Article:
Manuel Margot (OF, San Diego Padres)—2-4, 2 R, HR, 3 RBI. At one time, he was the Padres outfielder we were most excited about due to his combination of pop and speed, but now that he’s a part-time player who hits in the bottom third of the order, he’s easy to ignore in most formats. The outfield got crowded and unfortunately Margot was the ultimate loser.

Chris Taylor (2B/SS/OF, Los Angeles Dodgers)—2-3, 2B, RBI, BB, 2 SB. He’s hitting .481 with a 1.494 OPS and 12 RBI over the last week as the full time short stop and should be on rosters in most 12-team leagues for his power, speed, and positional flexibility. He’s particularly useful against lefties and finds himself in a nice spot in the order against them.

Ryan Braun (OF, Milwaukee Brewers)—3-5, 2 R, 2 2B. He looks like he’s going to do pretty much the same thing he did in 2019 but with a better batting average (mostly due to a rebound in his luck). He’s still on pace for 130+ games, which he hasn’t done since 2016, and a healthy Braun is a useful Braun in 12-team and deeper formats.

Manny Machado (SS/3B, San Diego Padres)—2-4, R, HR, 2 RBI, BB. Remember when he had poor numbers early in the season and everyone worried? Well, I spent a bunch of time in this piece talking about how it’s time to move on from players who aren’t living up to our expectations, and there’s a good reason I wrote that blurb now instead of back in April.

DJ LeMahieu (2B/3B, New York Yankees)—2-4, R, HR, 3B, RBI. He. Just. Cannot. Stop.

(Photo by Nick Wosika/Icon Sportswire)

Scott Chu

Scott Chu is a Senior Fantasy Analyst here bat Pitcher List and has written about fantasy baseball since 2013. He's also the inventor and mascot for Fantasy Curling (as seen the Wall Street Journal) and a 3x FSWA Award Finalist. In addition to being a fantasy analyst, he's a dad, animal lover, Simpsons fanatic, cartoon connoisseur, amateur curler, a CODA, and an attorney.

13 responses to “Batter’s Box: Your Guy in April”

  1. Eric says:

    Trade question. Gleyber for Snell and Amed Rosario

  2. Eric says:

    5 year keeper league. we are in year 3 so rest of this season and 2 more years

    • Scott Chu says:

      I think I’m on the Rosario/Snell side, especially if it’s BA instead of OBP. There are a variety of factors but basically, Rosario’s SBs are a premium asset and a Snell rebound isn’t out of the question. Not sure if this helps as much this year (it could, though) but it could REALLY pay off down the road.

  3. Barrett says:


    I keep going back and forth with one spot in my lineup. Utility. I’ve gone from McNeil to Dietrich to Calhoun, but I just keep coming back to McNeil with that high floor and Alonso lurking behind him. 10 teamer dynasty points. I feel like he’s not going to set the world on fire most of the time, but I know what I’m getting. I know he’s going to get on base constantly and he’s not going to strikeout (basically).

    • Scott Chu says:

      McNeil is a premium asset in that format, Barrett. All of that contact at the top of the order gives him a ton of opportunities to pile on the points. He’s the easy pick for me of that group. He won’t have any massive outbursts, but he’ll post crooked numbers almost every single day.

  4. Orange WHIPs says:

    What’s going on with Eugenio Suarez? He’s been abysmal the last month plus.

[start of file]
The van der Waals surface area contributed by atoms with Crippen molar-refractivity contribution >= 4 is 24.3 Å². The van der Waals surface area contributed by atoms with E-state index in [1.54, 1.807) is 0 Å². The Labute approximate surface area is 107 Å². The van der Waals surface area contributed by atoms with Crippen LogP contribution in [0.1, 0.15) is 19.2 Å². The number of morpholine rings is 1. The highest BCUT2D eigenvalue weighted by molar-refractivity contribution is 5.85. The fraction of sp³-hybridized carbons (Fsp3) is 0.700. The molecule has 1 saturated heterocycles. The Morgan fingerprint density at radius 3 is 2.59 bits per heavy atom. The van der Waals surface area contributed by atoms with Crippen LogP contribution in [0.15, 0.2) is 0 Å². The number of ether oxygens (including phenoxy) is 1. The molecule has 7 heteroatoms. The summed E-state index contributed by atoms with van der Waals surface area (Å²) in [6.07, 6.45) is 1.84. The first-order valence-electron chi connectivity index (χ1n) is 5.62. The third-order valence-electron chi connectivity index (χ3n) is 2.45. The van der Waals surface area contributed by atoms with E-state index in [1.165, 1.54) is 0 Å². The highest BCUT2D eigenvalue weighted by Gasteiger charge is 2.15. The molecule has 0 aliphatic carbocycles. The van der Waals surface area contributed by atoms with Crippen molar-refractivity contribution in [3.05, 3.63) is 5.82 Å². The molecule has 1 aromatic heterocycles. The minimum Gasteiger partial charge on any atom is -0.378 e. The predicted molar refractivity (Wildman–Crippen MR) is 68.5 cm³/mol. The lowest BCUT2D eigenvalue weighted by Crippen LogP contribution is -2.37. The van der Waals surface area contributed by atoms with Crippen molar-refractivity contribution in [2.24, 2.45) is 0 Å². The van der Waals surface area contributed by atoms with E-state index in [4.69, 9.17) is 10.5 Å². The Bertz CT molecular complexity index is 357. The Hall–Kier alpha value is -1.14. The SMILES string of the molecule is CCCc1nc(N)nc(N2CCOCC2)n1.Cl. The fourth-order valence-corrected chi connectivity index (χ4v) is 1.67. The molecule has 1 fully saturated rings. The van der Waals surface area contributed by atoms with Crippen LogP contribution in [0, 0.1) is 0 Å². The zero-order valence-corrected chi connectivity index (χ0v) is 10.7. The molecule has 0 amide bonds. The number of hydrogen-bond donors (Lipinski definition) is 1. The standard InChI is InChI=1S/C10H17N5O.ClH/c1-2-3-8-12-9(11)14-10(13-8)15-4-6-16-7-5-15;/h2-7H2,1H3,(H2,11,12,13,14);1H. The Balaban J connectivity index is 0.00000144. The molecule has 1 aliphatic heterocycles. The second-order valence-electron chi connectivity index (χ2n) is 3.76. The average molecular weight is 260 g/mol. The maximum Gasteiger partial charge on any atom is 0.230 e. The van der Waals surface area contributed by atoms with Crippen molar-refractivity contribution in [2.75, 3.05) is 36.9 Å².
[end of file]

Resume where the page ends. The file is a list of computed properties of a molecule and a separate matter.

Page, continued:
• Scott Chu says:

      Abysmal is right, Orange. He’s hitting .169/.247/.260 in June with just two home runs and an uncharacteristic 31.8% strikeout rate. He was awesome early on and has screeched to a halt.

      Almost any stat you look at is simply going to verify that his June has been awful. I don’t have the capacity to do a deep dive (though I will suggest it to some of our writers), but for now I’m just looking at it as a slump. Slumps happen and are extremely frustrating. If you can afford to bench him, go ahead and wait for signs of life. Don’t cut him, though. Slumps aren’t permanent.

      • theKraken says:

        Holy smokes. I didn’t realize how bad he has been haha. He has proven that he is a good hitter, so there really isn’t much to do. As you say slumps happen. You can overlay some meaningless xStats over his poor results which will just quantify what a slump is or you can just hang tight. The only worry would be an injury but those are the kind of things you learn about afterwards when a player hits the DL lol.

  5. theKraken says:

    There is no figuring out Eddie Rosario. I am sure he doesn’t have much figured out himself. I think the one thing you can say about him is that he doesn’t want to walk – other than that you have no idea what he going to do on a given night. It is scary to think what he could be if he was more selective, but I don’t think he will ever be that guy.

    • Scott Chu says:

      You know, Kraken, I wonder if his aggressive approach is part of his success. He doesn’t strike out much so I wonder if he aims to just punch as many baseballs as he can. Being more patient may not actually improve his overall improve his overall performance unless he also started swinging harder and making better contact when he identified ideal pitches (which is, like, really difficult).

      I’ll take the high average and 25 home run power and 10ish steals and just accept that he’s not an OBP guy. Anything above that is gravy.

  6. Sam says:

    Is the title of this article a reference to the manga/anime “Your Lie in April”? If so, what is your scouting report on Tsubaki?

    Also, the guy I have been holding onto is Jesse Winker. I got Joey Votto 2.0 vibes last year, and still hope he can start hitting. Is it time to let go?

    • Scott Chu says:

      YES! NAILED IT, SAM! Tsubaki is an impressive athlete, though I do have concerns about composure. She tends to wear her heart on her sleeve, which can get players into trouble. It has been a long time since I’ve seen her in action, though, and I can’t say I ever saw much of what she can do.

      I’d love to see Winker get 100% playing time, but the Reds seem content to put him on the strong side of a platoon. He’s hitting .407/.500/.741 since June 16th, which is probably enough of a heartbeat to hold on a little while longer in shallow leagues. Due to his upside, you probably are stuck with him for the long haul in 15+ team formats.